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The Fur Trade Today - 05/03/06

Published 05/03/06

It’s a battle of trapper tradition vs. animal protection

The fur trade was a major reason why Europeans settled in the land that became Wisconsin. Its economic impact was important for nearly two centuries after French explorer Jean Nicolet arrived on the shores of Green Bay in 1634.

According to local historian John Gurda, furs were leaving this region even before Nicolet’s arrival via trade routes that were mediated by local Indians.

But today, people involved in trapping say they do not know anyone here who makes a living doing it full time.

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Camilla Fox, director of wildlife programs for the Animal Protection Institute, has a different viewpoint.

“I think animal advocates have been successful to a certain degree (in) showing the public exactly what happens on a trap line. I think the success (of trapping opponents) started when footage was obtained showing what actually happened to an animal when they are trapped and sit in that trap for hours.”

This sentiment is echoed by Kristin Leppert, manager of the fur campaign for the Humane Society of the United States. “Women are realizing they don’t need to wear fur to be warm or fashionable.”

Source: Milwaukee Journal Sentinel, 04/01/06


Hunting, trapping otters may expand to address problem

There is good news and bad news concerning Kentucky’s river otter restoration project, begun in the early 1990s.

The good news is, it worked. The bad news is that otters are now so plentiful in some Kentucky waters, they are invading marinas, climbing aboard boats and stealing fish out of anglers’ baskets.

Jim Lane, director of the Kentucky Department of Fish and Wildlife Resources, said he soon will recommend hunting and trapping seasons for otter be expanded statewide to reduce the problem population. Nuisance complaints have steadily been increasing over the past five years, beginning in far Western Kentucky, where there was a natural population. An otter season was opened two years ago with approval from the U.S. Fish and Wildlife Service.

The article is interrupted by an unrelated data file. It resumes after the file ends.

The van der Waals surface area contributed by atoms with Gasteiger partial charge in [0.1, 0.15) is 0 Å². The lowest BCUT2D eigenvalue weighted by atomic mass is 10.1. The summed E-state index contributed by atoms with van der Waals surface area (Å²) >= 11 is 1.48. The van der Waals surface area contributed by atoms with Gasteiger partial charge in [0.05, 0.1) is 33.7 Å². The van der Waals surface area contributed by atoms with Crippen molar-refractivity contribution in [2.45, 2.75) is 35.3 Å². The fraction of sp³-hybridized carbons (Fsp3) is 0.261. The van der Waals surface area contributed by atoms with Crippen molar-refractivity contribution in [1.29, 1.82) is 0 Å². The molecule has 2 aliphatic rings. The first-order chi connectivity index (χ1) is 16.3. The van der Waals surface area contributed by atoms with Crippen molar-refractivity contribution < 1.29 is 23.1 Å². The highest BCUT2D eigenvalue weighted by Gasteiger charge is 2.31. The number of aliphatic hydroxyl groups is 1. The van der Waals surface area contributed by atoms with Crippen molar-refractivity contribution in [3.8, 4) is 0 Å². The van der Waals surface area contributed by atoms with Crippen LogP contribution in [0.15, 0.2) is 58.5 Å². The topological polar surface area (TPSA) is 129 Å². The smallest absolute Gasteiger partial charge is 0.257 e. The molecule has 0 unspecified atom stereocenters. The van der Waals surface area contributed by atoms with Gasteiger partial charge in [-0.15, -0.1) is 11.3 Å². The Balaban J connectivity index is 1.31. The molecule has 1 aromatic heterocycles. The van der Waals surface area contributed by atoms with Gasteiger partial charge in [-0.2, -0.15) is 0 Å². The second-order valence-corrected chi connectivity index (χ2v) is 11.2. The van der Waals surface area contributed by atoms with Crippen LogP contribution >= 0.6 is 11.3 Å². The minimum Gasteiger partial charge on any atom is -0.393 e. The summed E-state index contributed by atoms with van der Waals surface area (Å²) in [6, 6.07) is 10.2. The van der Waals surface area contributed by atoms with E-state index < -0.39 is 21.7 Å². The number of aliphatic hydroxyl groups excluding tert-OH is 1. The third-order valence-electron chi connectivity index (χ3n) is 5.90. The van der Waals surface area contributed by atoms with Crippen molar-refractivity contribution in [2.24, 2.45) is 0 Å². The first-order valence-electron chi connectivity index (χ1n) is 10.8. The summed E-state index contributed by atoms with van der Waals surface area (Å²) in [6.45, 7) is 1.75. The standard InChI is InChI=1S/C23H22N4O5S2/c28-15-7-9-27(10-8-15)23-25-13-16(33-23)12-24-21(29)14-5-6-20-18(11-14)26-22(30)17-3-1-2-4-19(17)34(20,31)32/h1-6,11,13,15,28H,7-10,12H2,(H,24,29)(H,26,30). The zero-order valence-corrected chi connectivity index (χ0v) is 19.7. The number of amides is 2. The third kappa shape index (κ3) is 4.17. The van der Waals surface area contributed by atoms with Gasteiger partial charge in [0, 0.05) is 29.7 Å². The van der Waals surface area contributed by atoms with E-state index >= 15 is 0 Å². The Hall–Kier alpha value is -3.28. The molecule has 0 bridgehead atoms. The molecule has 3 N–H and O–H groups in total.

Source: Courier-Journal (Louisville, KY), 04/02/06


For the third consecutive year, Russians were the largest buyers at the Hong Kong and Milan fairs and, along with China, has been a major factor in pushing up skin prices at the auction level. Unlike eight years ago, when the collapse of Russia’s economy caused the skin market to weaken and almost bankrupted the fur industry in Greece, then as now its main supplier, Russia’s economy is on a much more solid footing and is expected to continue to grow and further increase the ranks of those who can afford furs for more than utilitarian purposes.

Source: Sandy Parker Reports, 04/03/06


Although China also has grown tremendously in the area of fur farming and now ranks as the second largest producer of mink after Denmark, it has not yet attempted to set up its own international auction system. Its estimated annual production of about 8 million mink is more than the combined crops of the U.S., Canada and Finland, yet North America and Finland each hold four mink auctions a year. So far, virtually all of China’s production is being taken up by domestic manufacturers, both for export and home consumption. Sales are understood to be direct from the farms, including pre-arranged contractual agreements. Product quality, which is considered still not up to Western standards, has been improving steadily as a result of a continual infusion of breeding stock from better-quality North American and European farms.

At this rate, according to the experts, it won’t be long before Chinese mink will be attractive enough to western buyers for them to want to bid on them — even though they may still send those skins to Chinese processors and manufacturers. While, from a quantity standpoint, the Chinese already are qualified to hold at least two international auctions a year, trade experts think it won’t be too much longer before both quantity and quality make such auctions attractive to Western buyers. Would such an eventuality impact on the existing auctions or market prices? That is considered doubtful, since Chinese mink are still sold outside the auction system, so the reasoning is that Chinese auctions theoretically would not be competitive and would only be helping to meet the growing demand. One of the problems might be in the annual auction scheduling, but it is noted that early-March — a usually open month and right after the annual Hong Kong Fair — might be an appropriate time.

Source: Sandy Parker Reports, 04/10/06


Activists say angry fishermen keep them from seal hunt

TORONTO, Ontario (AP) — Animal-rights activists said they were harassed by protesters Thursday and prevented from documenting Canada’s seal hunt, despite police intervention.

Members of the Humane Society of the United States said one of their vehicles was run off the road, while several dozen seal hunt supporters surrounded their hotel in eastern Quebec and prevented their group from leaving.

Rebecca Aldworth, a spokeswoman for the group, said the police were serving as mediators between the angry fishermen, whose livelihoods are supplemented by sales of the seal pelts and blubber, and the Humane Society, which calls the hunt barbaric and wants it halted.

Source: CNN, 04/14/06




Italy urges EU to fight sealing

Ban on seal skin imports comes into effect

Rome (ANSA) — Italy on Friday urged the European Union to take action to discourage seal-hunting as a national ban on the import of seal skins came into effect.